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Despite a slowly strengthening economy, job seekers have plenty to worry about these days.Stiff competition and fewer available jobs are holding many Americans back from joining the labour force.
Unfortunately, job seekers with poor credit have yet another thing working against them.
An estimated 47 per cent of U.S. employers conduct credit background checks on job candidates, according to a 2012 survey by the Society for Human Resource Management (SHRM). That’s down from the 60 per cent who conducted credit checks in 2010.
Red flags differ among employers but could include late payments, maxed credit cards, or other financial black marks that indicate a lack of responsibility in a hiring manager’s eyes.
The good news: Even if you have a lousy credit history, you can still make a strong case for why an employer should hire you. In fact, among organisations that perform credit history checks, 80 per cent say they have hired someone despite a poor credit report, according the SHRM survey.
A key factor is how well you present yourself. Consider these tips from a credit expert and career coaches on how to play up your strengths and use your poor track record with credit to your advantage:
Check your credit report.
It’s important to make sure your credit report is error-free before walking into a job interview. You’ll also want to know what the employer will see if they pull your report, which does not contain your credit score. (Although keep in mind that reports can vary among credit bureaus.)
“You never want the guy across the desk from you to know more about your financial past than you do,” says Gail Cunningham, vice president of membership and public relations for the National Foundation for Credit Counseling.
If you want to clarify why a financial hiccup took place, you’re allowed to attach a 100-word explanation to your credit report. The three major credit bureaus—Experian, Equifax, TransUnion—differ in how many explanations you can include.
However, Cunningham advises against adding too many explanations, since most people can’t chalk up every mistake to an element outside their control.
Grant them permission to check your credit.
Employers are legally required to get your permission (orally or in writing) before they can pull your credit report, as mandated by the Fair Credit Reporting Act. Andrea Kay, a career consultant in Cincinnati, says not giving consent will probably knock you off the list.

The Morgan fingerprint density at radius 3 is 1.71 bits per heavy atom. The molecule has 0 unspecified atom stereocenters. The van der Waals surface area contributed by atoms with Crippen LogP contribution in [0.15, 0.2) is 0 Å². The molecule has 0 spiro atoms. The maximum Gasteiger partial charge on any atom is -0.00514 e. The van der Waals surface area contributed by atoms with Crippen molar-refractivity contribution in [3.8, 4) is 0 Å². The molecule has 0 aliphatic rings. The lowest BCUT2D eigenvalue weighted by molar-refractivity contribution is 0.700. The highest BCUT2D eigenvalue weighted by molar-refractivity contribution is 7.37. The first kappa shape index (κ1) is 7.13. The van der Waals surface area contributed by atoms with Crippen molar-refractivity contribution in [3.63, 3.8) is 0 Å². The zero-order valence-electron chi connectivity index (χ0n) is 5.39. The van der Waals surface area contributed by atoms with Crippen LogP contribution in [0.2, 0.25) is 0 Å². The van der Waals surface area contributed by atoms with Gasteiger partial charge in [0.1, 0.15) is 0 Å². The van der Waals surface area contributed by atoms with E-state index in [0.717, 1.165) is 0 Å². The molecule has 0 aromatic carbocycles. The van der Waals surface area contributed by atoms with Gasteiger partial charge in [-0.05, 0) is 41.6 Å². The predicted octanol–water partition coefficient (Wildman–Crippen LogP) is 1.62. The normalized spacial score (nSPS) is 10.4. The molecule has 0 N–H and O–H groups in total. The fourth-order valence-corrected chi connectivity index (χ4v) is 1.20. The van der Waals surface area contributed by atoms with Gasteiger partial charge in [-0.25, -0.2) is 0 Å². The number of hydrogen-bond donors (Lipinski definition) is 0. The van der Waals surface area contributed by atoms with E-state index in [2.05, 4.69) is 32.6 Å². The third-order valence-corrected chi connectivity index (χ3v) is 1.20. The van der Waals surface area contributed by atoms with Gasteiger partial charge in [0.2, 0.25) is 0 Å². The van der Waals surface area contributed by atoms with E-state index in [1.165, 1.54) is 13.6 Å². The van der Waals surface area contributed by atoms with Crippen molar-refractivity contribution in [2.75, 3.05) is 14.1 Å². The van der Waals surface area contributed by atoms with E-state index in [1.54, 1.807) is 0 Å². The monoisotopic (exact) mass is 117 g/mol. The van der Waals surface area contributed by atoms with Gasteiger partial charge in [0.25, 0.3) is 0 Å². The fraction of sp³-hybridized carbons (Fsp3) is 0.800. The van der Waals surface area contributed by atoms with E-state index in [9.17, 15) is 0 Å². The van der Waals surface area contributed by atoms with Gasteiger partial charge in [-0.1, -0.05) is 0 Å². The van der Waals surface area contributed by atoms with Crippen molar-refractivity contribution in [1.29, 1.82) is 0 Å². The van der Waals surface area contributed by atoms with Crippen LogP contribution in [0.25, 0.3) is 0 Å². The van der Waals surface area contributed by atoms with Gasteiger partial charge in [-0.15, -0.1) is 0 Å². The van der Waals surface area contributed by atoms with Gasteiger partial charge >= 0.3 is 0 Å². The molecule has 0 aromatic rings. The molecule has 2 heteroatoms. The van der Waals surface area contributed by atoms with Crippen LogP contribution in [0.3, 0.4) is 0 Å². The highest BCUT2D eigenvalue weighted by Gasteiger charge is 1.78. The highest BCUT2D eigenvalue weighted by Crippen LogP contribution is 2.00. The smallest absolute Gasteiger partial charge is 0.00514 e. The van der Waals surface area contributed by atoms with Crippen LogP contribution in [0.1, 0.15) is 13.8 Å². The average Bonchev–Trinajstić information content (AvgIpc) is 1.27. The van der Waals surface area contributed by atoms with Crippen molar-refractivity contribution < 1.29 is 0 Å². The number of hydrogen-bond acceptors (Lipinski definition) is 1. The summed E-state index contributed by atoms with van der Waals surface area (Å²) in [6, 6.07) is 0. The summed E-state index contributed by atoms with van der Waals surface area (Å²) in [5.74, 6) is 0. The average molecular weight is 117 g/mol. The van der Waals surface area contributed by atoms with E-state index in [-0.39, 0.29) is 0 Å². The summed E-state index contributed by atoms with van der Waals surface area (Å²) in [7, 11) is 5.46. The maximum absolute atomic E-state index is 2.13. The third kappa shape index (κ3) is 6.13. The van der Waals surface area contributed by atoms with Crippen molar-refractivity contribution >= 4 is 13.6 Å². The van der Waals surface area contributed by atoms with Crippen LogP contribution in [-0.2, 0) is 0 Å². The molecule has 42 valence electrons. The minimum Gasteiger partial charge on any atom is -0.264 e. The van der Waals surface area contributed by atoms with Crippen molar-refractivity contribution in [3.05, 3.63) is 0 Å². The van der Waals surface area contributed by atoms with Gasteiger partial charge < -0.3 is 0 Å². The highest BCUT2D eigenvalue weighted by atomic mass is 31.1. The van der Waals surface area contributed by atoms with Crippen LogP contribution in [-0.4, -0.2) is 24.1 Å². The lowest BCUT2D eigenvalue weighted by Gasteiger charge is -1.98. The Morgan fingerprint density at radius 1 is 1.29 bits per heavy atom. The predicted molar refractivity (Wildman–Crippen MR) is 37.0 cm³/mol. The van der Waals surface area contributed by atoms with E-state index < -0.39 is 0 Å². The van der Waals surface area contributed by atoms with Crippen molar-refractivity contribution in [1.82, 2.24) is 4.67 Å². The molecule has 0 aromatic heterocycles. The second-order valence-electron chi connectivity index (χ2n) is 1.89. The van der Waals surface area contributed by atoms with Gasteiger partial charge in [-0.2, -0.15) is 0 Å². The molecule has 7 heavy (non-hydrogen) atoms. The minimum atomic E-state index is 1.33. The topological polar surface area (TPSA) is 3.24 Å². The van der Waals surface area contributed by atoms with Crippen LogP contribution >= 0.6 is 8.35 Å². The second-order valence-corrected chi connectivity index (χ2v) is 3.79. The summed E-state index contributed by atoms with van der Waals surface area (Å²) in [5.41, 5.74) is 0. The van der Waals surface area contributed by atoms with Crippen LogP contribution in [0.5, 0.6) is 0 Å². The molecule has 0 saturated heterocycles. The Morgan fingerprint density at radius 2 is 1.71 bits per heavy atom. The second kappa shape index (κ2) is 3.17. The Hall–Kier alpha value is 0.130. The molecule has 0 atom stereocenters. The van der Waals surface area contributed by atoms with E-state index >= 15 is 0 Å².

“You’ll put doubt in the employer’s mind of what type of person you are if you say no,” Kay says. “You don’t want to appear to be hiding something.”
Proceed with caution.
Before delving into an explanation for your credit woes, acknowledge the employer’s concern. By conveying that you can see why poor credit raises a red flag, you show you’re not trying to downplay the issue. Kate Wendleton, president of the career coaching firm The Five O’Clock Club in New York City, says people would be surprised by the number of recent college graduates who, when confronted about bad credit, say,
“Oh, big deal. Everybody in my generation has a lot of credit card debt.” Even though that response holds true for some college grads, Wendleton says an applicant’s candidacy hinges on attitude. “If you take
seriously and have a good explanation and tell them the progress you’re making and how you’re fixing it,” employers are likely to be understanding, she says.
Be honest and succinct.
Briefly explain how you got into the situation. (Going into too much detail may make the problem seem like a bigger issue, says Cunningham.) Then, show the employer evidence that you’re working to clean up your credit. For example, you might supply them with recent statements showing credit card payments you’ve made to repay the debt.
These days, it’s likely that employers will be more forgiving to applicants who’ve recently experienced credit trouble as a result of the poor economy, according to Cunningham.
If it’s obvious that you have a long-term problem with credit, she says it’s best to be honest: “Tell them that you’ve learned your lesson through the school of hard knocks and that you’re a different person now.”
Practice makes perfect.
Just as you would normally prepare for a job interview by rehearsing answers to specific questions, think about what you’ll say if the subject of credit comes up. “You need to come across as confident about this, because if you seem freaked out, they’re going to freak out,” says Hallie Crawford, a career coach and founder of the Atlanta-based company Create Your Career Path.
If you’re having trouble calming your nerves, take comfort in the strong likelihood that the employer will be understanding. “Employers realise that tough things have happened to good people in the last few years,” says Crawford. She believes most hiring managers are reasonable people who may have also had financial trouble at some point in their lives, and are willing to overlook a problem with credit—as long as you show it’s in the past.
The bottom line:
Always steer the conversation back to evidence that shows you’re the best candidate for the job. Sharing stories of your accomplishments or how you’ve exceeded expectations at previous jobs (e.g., “I surpassed my sales targets every year”) should convince an employer that you’re responsible and may help them overlook your poor credit history.
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